A former executive on the Pennsylvania Liquor Control Board is expected to enter a guilty plea in relation to federal charges associated with that role. The 50-year-old Harrisburg resident was charged with fraud in his dealings with various vendors that help stock the approximately 500 liquor stores under the control of the Board. The dates of those actions range from 2002 to 2012.
The charges are the result of an investigation into allegations of corruption within the Liquor Control Board. That investigation remains active, and additional charges are possible. Two other individuals have been cited for ethics violations in relation to the case. Investigators assert that the man in this case accepted lavish gifts from certain vendors and failed to disclose those gifts on yearly financial statements.
The gifts included golf outings, expensive dinners and bottles of fine wine. In return for those gifts, it is alleged that the vendors received preferential treatment by way of shelf space on the state's liquor store shelves. Ongoing efforts have been made by the state to implement a clear code of ethics for interactions between vendors and state employees, which suggests that the lines may have been less certain in years past.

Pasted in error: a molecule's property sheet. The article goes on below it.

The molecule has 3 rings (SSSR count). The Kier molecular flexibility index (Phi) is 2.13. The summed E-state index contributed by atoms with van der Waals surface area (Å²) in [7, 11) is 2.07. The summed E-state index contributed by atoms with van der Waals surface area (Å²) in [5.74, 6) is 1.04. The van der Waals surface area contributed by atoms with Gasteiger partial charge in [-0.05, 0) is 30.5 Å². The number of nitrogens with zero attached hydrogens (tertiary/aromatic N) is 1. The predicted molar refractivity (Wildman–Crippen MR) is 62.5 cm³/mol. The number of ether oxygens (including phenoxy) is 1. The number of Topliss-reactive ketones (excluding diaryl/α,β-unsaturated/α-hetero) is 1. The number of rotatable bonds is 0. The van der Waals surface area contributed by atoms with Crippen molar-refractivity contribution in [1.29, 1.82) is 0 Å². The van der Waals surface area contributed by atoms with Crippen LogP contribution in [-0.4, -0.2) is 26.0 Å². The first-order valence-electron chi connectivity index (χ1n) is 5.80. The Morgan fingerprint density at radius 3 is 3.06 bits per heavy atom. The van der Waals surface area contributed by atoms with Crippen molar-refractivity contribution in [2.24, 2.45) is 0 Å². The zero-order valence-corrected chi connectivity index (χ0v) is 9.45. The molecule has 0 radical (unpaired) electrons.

Should the former Pennsylvania Liquor Control Board executive plead guilty to the fraud charges, he faces up to 20 years in federal prison. That said, individuals who cooperate with an investigation and assume a level of responsibility for their actions are often given lesser sentences than they may have faced if the matter resulted in a conviction after trial. As of the time of this report, a sentencing date has not yet been scheduled and likely awaits his formal plea.
Source: mcall.com, "Former Pa. Liquor Control Board marketing director to plead guilty in kickbacks case", Debra Erdley, Sept. 1, 2015